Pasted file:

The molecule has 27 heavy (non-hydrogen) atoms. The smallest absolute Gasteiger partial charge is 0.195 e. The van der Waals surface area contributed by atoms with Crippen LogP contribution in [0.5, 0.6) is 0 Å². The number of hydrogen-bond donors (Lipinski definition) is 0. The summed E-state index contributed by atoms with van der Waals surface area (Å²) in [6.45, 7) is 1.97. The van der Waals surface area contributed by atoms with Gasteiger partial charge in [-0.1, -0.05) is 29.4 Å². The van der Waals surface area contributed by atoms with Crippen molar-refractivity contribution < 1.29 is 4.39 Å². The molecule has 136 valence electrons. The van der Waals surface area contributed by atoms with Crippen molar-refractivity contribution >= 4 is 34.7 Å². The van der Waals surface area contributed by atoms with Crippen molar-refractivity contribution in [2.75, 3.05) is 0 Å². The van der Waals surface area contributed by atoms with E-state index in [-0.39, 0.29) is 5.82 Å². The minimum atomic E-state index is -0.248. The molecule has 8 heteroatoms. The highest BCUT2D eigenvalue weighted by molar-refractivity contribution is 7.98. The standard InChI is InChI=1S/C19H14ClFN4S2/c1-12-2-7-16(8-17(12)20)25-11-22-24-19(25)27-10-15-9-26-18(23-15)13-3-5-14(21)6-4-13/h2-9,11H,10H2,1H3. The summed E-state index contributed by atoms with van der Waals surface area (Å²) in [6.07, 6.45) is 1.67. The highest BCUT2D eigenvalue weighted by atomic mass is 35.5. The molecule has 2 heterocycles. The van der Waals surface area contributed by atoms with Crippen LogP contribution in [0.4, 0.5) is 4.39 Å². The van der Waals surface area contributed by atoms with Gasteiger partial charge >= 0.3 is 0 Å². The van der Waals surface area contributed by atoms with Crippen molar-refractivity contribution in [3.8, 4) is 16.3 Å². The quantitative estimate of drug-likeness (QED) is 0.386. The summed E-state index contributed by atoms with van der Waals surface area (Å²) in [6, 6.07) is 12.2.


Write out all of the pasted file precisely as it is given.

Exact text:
The molecule has 27 heavy (non-hydrogen) atoms. The smallest absolute Gasteiger partial charge is 0.195 e. The van der Waals surface area contributed by atoms with Crippen LogP contribution in [0.5, 0.6) is 0 Å². The number of hydrogen-bond donors (Lipinski definition) is 0. The summed E-state index contributed by atoms with van der Waals surface area (Å²) in [6.45, 7) is 1.97. The van der Waals surface area contributed by atoms with Gasteiger partial charge in [-0.1, -0.05) is 29.4 Å². The van der Waals surface area contributed by atoms with Crippen molar-refractivity contribution < 1.29 is 4.39 Å². The molecule has 136 valence electrons. The van der Waals surface area contributed by atoms with Crippen molar-refractivity contribution >= 4 is 34.7 Å². The van der Waals surface area contributed by atoms with Crippen molar-refractivity contribution in [2.75, 3.05) is 0 Å². The van der Waals surface area contributed by atoms with E-state index in [-0.39, 0.29) is 5.82 Å². The minimum atomic E-state index is -0.248. The molecule has 8 heteroatoms. The highest BCUT2D eigenvalue weighted by molar-refractivity contribution is 7.98. The standard InChI is InChI=1S/C19H14ClFN4S2/c1-12-2-7-16(8-17(12)20)25-11-22-24-19(25)27-10-15-9-26-18(23-15)13-3-5-14(21)6-4-13/h2-9,11H,10H2,1H3. The summed E-state index contributed by atoms with van der Waals surface area (Å²) in [6.07, 6.45) is 1.67. The highest BCUT2D eigenvalue weighted by atomic mass is 35.5. The molecule has 2 heterocycles. The van der Waals surface area contributed by atoms with Crippen LogP contribution in [0.4, 0.5) is 4.39 Å². The van der Waals surface area contributed by atoms with Gasteiger partial charge >= 0.3 is 0 Å². The van der Waals surface area contributed by atoms with Crippen molar-refractivity contribution in [3.8, 4) is 16.3 Å². The quantitative estimate of drug-likeness (QED) is 0.386. The summed E-state index contributed by atoms with van der Waals surface area (Å²) in [6, 6.07) is 12.2.